The Gates of Ivory, which completes the trilogy, differs from The Radiant Way and A Natural Curiosity in several significant ways. For example, "in The Gates of Ivory," declared a contributor to the Concise Dictionary of British Literary Biography: Contemporary Writers, 1960 to the Present, "Drabble eschews a conventional plot in favor of a compelling scrutiny of her ongoing characters." Also, while the first two books centered on crime—the murder of one of Alix's students in The Radiant Way and Alix's attempts to understand the murderer's motivation in A Natural Curiosity—The Gates of Ivory follows Liz's actions on behalf of her friend, journalist Stephen Cox, in his attempt to interview Khmer Rouge leader Pol Pot. Cox disappears while traveling through rural Cambodia, and Liz becomes involved in the situation first in London, when she tries to trace his route, and then in Cambodia itself, when she travels there to look for him. In the process, Drabble combines elements of the traditional domestic novel, for which she is celebrated, with journalism and literary criticism and examines such diverse topics as the Vietnam War, the novels of Joseph Conrad, and the restoration of the ancient temple complex at Angkor Wat. "The novel," stated Mary Kaiser in World Literature Today, "is multilayered, breathtaking in its ability to connect the First and Third Worlds." Disappointed with the novel's unrealized potential, Kaiser commented: "Although Drabble has flirted with the explosive possibilities of leaving the domestic novel and inventing a new form, her allegiance to traditional realism prevents her from breaking the form in order to engage fully the undomesticated facts of our complex and violent times."
In The Peppered Moth Drabble tells the fictionalized story of her mother, Bessie Bawtry Baron, who was born and raised in a coal-mining town in South Yorkshire. Despite her working-class background and the prejudices against women at the time, she attends Cambridge University on a scholarship, becomes a teacher, and eventually marries her longtime boyfriend. In the book's afterword, Drabble comments: "I wrote this book to try and understand my mother better." Except for Bessie, none of the other characters in the novel is based on real people, and the subplots of the book are also invented. In the Houston Chronicle, Shelby Hearon wrote that the subplots, one of which involves the tracing of 8,000-year-old DNA, "seem forced," and "come alive only as they relate to the central story." Charles Matthews reported in a Knight-Ridder/Tribune News Service review that Drabble's use of a "neo-Victorian omniscient narrator" who often intrudes on the reader can be "irritating and coy" and noted that "there are evasions and compromises in Drabble's storytelling." Overall, however, he found "much that is sharp and insightful in the novel." Booklist contributor Donna Seaman praised the novel, noting: "Drabble glories in the musicality and pliancy of language in this exuberant, intelligent, and thoroughly entertaining saga." In the New York Times, Daphne Merkin called The Peppered Moth "one of the more absorbing novels I have read in a long time, both for its sheer storytelling ability and for its powers of imaginative conjecture."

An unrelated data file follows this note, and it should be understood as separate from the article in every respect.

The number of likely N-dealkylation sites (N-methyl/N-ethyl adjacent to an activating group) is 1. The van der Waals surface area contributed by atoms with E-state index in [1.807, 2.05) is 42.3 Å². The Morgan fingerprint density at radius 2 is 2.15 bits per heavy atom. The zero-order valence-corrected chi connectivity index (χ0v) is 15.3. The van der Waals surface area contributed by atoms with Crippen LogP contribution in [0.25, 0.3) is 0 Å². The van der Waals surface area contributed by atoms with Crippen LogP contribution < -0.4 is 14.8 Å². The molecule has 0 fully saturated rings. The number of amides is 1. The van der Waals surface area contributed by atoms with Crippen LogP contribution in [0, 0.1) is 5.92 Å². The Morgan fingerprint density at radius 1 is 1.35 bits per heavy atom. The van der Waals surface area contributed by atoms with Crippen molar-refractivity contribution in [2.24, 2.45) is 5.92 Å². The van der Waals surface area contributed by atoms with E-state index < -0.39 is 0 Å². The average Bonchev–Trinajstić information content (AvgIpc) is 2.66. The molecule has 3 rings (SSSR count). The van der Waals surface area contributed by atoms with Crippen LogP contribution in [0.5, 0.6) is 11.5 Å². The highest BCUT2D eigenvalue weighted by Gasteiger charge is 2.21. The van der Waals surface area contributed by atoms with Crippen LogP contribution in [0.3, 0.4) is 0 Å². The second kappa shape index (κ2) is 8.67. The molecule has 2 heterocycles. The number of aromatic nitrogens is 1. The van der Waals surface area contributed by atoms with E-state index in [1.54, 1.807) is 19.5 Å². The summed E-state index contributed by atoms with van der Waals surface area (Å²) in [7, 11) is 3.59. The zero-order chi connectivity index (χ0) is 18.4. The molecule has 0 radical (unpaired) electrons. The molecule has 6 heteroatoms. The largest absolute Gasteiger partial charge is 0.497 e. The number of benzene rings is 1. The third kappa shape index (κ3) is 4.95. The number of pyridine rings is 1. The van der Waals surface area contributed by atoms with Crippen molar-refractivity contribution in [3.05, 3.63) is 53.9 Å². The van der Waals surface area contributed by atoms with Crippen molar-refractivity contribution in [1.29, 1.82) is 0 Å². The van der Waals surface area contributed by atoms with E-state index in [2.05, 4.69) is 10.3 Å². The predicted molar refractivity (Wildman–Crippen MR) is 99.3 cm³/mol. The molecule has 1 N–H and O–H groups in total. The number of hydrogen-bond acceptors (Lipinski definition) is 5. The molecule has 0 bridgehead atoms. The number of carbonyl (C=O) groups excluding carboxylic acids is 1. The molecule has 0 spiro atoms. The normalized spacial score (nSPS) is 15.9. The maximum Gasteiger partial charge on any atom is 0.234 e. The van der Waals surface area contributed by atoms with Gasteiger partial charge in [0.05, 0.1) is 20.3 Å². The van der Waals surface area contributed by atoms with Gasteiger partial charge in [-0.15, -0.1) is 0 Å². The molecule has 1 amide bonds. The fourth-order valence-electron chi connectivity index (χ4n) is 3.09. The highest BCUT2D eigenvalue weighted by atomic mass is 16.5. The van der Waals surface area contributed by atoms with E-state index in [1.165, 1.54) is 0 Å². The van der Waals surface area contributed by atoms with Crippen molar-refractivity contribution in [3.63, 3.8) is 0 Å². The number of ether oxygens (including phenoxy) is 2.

Drabble's models have been the great British novelists of the nineteenth century—George Eliot, Anthony Trollope, the Brontës, Arnold Bennett, and to a lesser extent Jane Austen and Virginia Woolf—as well as Henry James. Elaine Showalter quoted her in A Literature of Their Own as saying: "I don't want to write an experimental novel to be read by people in fifty years, who will say, oh, well, yes, she foresaw what was coming. I'm just not interested."
Drabble's realism may very well be her personal mediation between two extreme visions that permeate her world: the vestigial yearning for a transformation of the ordinary into an ideal unity and the postmodernist view that contemporary society has disintegrated beyond the possibility of unity or coherence, beyond the possibility of even a coherent description of its disintegration. She continues to insist both on the reality of the writer and on the reality of the world she describes. While she sees very clearly the extreme tensions in our society—from the contrary pulls on a talented woman who wants both to be a mother and to make her mark on the world to the economic and political forces that threaten the precarious stability of our social institutions—she continues to believe in the human striving for something transcendent, something spiritual or ideal.